Moving away from home seemed to be a key factor in diversifying your friendship group –18 to 34s were the most ethnically integrated age group. 

2. Integrated schools help

The Casey Review tells the story of how schools can distort a community’s view of the world, such as the mostly Asian high school where pupils thought 90 per cent of Brits were Asian (the actual figure is 7 per cent), and the Trojan Horse affair, where hardline Muslims were accused of dominating the curriculum of a state school (the exact facts have never come to light). 

But on the other hand, schools that are integrated, can change a whole community’s perspective. A study in Oldham found that when two schools were merged to create a more balanced pupil population between White Brits and British Asians, the level of anxiety both groups felt diminished. 

3. And kids are doing better at school

The Casey Report notes: “In recent years there has been a general improvement in educational attainment in schools, with a narrowing in the gap between White pupils and pupils from Pakistani, Bangladeshi and African/Caribbean/Black ethnic backgrounds.”

A number of ethnic minority groups, including pupils of Chinese, Indian, Irish and Bangladeshi ethnicity, outperformed White British pupils (but not White Gypsy and Roma pupils, who had the lowest attainment levels of all). 

4. Most people feel part of a community

Despite the talk of a divided society, in 2015-16, 89 per cent of people thought their community was cohesive, according to the Community Life Survey, and agreed their local area is a place where people from different backgrounds get on well together. This feeling of cohesiveness is actually higher than in 2003, at the height of New Labour multiculturalism, when the figure stood at 80 per cent. 

5. Muslims are sticklers for the law

Much of the Casey Report dealt with the divisions between British Muslims and other communities, on matters of culture, religious extremism and equality. It also looked at the Islamophobia and discrimination Muslims face in the UK.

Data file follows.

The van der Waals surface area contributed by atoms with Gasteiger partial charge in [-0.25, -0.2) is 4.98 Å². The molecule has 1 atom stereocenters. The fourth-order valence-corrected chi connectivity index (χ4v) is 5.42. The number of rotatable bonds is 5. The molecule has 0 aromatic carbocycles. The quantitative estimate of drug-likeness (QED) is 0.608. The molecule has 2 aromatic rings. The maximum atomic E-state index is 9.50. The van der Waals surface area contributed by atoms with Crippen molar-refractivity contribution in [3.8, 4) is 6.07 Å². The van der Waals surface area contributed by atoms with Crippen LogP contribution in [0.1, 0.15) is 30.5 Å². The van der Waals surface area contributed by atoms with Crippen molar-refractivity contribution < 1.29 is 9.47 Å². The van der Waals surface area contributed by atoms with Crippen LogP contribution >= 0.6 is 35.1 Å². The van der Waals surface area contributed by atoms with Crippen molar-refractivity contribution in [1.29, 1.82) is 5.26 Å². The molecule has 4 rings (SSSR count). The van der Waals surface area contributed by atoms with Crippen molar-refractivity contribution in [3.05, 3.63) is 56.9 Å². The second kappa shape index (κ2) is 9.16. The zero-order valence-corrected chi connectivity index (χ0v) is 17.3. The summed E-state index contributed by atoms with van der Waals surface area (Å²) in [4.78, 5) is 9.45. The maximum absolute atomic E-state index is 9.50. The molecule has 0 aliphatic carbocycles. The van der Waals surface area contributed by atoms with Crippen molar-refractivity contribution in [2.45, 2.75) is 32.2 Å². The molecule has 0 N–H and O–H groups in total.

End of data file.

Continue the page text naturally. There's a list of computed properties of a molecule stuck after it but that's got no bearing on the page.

However, while the cultural and ideological clashes may be real, a ComRes/BBC poll in 2015 found that 95 per cent of British Muslims felt loyal to Britain and 93 per cent believed Muslims in Britain should always obey British laws. 

6. Employment prospects are improving

The Casey Review rightly notes the discrimination faced by jobseekers, such as study which found CVs with white-sounding names had a better rate of reply. Brits from Black, Pakistani or Bangladeshi backgrounds are more likely to be unemployed than Whites. 

However, the employment gap between ethnic minorities and White Brits has narrowed over the last decade, from 15.6 per cent in 2004 to 12.8 per cent in 2015. 

In October 2015, public and private sector employers responsible for employing 1.8m people signed a pledge to operate recruitment on a “name blind” basis. 

7. Pretty much everyone understand this

According to the 2011 census, 91.6 per cent of adults in England and Wales had English as their main language. And 98.2 per cent of them could speak English. 

Since 2008-2009, most non-European migrants coming to the UK have to meet English requirements as part of the immigration process. 

8. Oh, and there’s a British Muslim Mayor ready to tackle integration head on

The Casey Review criticised British Asian community leaders in northern towns for preventing proper discussion of equality and in some cases preventing women from launching rival bids for a council seat.

But it also quoted Sadiq Khan, the Mayor of London, and a British Muslim. Khan criticised religious families that force children to adopt a certain lifestyle, and he concluded:

"There is no other city in the world where I would want to raise my daughters than London.

"They have rights, they have protection, the right to wear what they like, think what they like, to meet who they like, to study what they like, more than they would in any other country.”

 

Julia Rampen is the editor of The Staggers, The New Statesman's online rolling politics blog. She was previously deputy editor at Mirror Money Online and has worked as a financial journalist for several trade magazines.